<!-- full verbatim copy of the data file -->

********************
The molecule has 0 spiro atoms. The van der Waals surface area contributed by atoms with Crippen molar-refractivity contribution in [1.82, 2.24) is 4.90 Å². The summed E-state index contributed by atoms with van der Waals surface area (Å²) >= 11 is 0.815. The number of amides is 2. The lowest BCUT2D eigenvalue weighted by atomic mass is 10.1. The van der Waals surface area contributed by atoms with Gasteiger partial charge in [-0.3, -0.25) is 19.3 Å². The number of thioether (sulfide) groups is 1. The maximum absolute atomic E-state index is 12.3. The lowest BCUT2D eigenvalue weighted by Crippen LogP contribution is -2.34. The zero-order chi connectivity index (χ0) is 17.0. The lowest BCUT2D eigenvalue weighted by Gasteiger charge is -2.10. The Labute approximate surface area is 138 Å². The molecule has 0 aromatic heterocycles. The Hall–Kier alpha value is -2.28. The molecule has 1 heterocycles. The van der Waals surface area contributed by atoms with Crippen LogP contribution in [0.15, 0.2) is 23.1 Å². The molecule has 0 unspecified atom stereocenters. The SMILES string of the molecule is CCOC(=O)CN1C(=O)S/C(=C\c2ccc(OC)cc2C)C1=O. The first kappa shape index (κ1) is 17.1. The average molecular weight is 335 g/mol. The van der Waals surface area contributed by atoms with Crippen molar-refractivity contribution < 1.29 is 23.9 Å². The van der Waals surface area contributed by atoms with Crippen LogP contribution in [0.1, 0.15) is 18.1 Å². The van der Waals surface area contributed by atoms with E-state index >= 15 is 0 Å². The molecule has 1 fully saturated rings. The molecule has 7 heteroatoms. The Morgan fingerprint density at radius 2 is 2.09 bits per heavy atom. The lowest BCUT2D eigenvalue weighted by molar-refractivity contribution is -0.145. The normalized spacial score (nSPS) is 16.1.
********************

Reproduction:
The molecule has 0 spiro atoms. The van der Waals surface area contributed by atoms with Crippen molar-refractivity contribution in [1.82, 2.24) is 4.90 Å². The summed E-state index contributed by atoms with van der Waals surface area (Å²) >= 11 is 0.815. The number of amides is 2. The lowest BCUT2D eigenvalue weighted by atomic mass is 10.1. The van der Waals surface area contributed by atoms with Gasteiger partial charge in [-0.3, -0.25) is 19.3 Å². The number of thioether (sulfide) groups is 1. The maximum absolute atomic E-state index is 12.3. The lowest BCUT2D eigenvalue weighted by Crippen LogP contribution is -2.34. The zero-order chi connectivity index (χ0) is 17.0. The lowest BCUT2D eigenvalue weighted by Gasteiger charge is -2.10. The Labute approximate surface area is 138 Å². The molecule has 0 aromatic heterocycles. The Hall–Kier alpha value is -2.28. The molecule has 1 heterocycles. The van der Waals surface area contributed by atoms with Crippen LogP contribution in [0.15, 0.2) is 23.1 Å². The molecule has 0 unspecified atom stereocenters. The SMILES string of the molecule is CCOC(=O)CN1C(=O)S/C(=C\c2ccc(OC)cc2C)C1=O. The first kappa shape index (κ1) is 17.1. The average molecular weight is 335 g/mol. The van der Waals surface area contributed by atoms with Crippen molar-refractivity contribution < 1.29 is 23.9 Å². The van der Waals surface area contributed by atoms with Crippen LogP contribution in [0.1, 0.15) is 18.1 Å². The van der Waals surface area contributed by atoms with E-state index >= 15 is 0 Å². The molecule has 1 fully saturated rings. The molecule has 7 heteroatoms. The Morgan fingerprint density at radius 2 is 2.09 bits per heavy atom. The lowest BCUT2D eigenvalue weighted by molar-refractivity contribution is -0.145. The normalized spacial score (nSPS) is 16.1.